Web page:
Wednesday, June 1, 2011

Wastin' Wishes

When my husband was a kid, he would wish for things he couldn't have or didn't need--like a new bike, a designer shirt, or staying up an extra thirty minutes--and his mom would say, "You're wastin' wishes." It annoyed him then, but he has since realized that wasting wishes means wasting your time. When we are always wanting more, we miss out on what we have.

It's easy to be distracted by all the stuff. I don't necessarily want a new house, but you can bet that I want the house we have to be clean (wish #1) and I'd like it to be decorated as perfectly as the houses on HGTV (wish #2). I can wish for more money (#3) to use for decorating and maybe even some landscaping out front (#4). I can look at the clothes someone else is wearing and wish for a new wardrobe (#5). When I pull up beside a shiny SUV in my dirty van with the bumper falling off and a missing hubcap, I can feel poor and wish we could bu a fancy new vehicle (wish #6).

Our wishes could go on and on, couldn't they? Having an SUV or a landscaped yard aren't bad things. But when I'm disgruntled because our neighbor's yard looks great or I'm embarrassed to pull my vehicle out of my garage, those wishes rob me of both my time and my joy.

Have you ever been caught in the trap of wishing for things that you don't really need and can't afford? Have you found yourself irritated, finding that the source of your unhappiness is rooted in wishing for things to be different? Talk about wastin' wishes!

Again, it's not that having nice things or going shopping are bad things. It's when the nice things consume our thoughts and emotions and get in front of our relationship with God that they become a problem. When we are caught up in the stuff, we miss the joy. Proverbs 13:7 puts our wishes and wanting more in perspective:

"A pretentious, showy life is an empty life; a plain and simple life is a full life" (The Message).

Luke 12:15 warns us to "Watch out! Be on your guard against all kinds of greed; a man's life does not consist in the abundance of his possessions" (or the school his child attends, or the job he holds). I have often told my children that we might not be rich in money, but we are rich in relationships--with God and one another. They believe it and have reminded me on my "wastin' wishes" days that we are rich because we have "the coolest family in the world."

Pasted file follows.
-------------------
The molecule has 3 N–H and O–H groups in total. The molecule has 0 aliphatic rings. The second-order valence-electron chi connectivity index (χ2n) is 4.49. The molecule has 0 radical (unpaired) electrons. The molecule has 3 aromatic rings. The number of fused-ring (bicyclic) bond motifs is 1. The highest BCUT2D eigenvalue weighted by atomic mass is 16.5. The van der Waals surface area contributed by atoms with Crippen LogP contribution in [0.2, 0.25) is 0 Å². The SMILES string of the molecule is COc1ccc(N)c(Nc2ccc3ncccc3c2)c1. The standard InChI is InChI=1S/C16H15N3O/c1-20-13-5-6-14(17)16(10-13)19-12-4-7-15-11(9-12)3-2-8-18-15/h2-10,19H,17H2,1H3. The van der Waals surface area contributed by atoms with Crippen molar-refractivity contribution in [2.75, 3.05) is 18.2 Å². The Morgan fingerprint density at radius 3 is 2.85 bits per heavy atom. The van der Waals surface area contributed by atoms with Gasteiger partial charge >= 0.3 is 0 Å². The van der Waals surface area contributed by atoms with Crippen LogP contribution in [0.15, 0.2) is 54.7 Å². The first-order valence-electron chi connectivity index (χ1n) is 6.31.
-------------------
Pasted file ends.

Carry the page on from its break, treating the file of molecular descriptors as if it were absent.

We've all been guilty of comparing what we have with what others have. It is a trap. Don't fall for it today. When you catch yourself wishing for things to be different, stop and say thank you for what you do have. You are worth far more than the abundance of your possessions. When you are wishing for more things, remember that a showy life is an empty life. Instead, focus on being "rich toward God' (Luke 12:21 The Message). We've been given so much. How could we waste wishes, wishin' for more?

Lord, our society is filled with things we "need." Sometimes it's hard to distinguish between what we really need and what we want. Please help us focus on what You have for us. When our eyes become distracted by "stuff" or another family who seems to have it better than we do, remind us that we are rich because of our relationship with You. Our family members alone represent wealth beyond measure. Help us to be on guard against all kinds of greed. Thank You for not counting our worth by our possessions. Teach us not to fight having a plain and simple life but to value that simplicity. Wishin' for all You have for us, we pray this in Jesus' Name. Amen.

from Laurie and Sharon's book Hold You, Mommy

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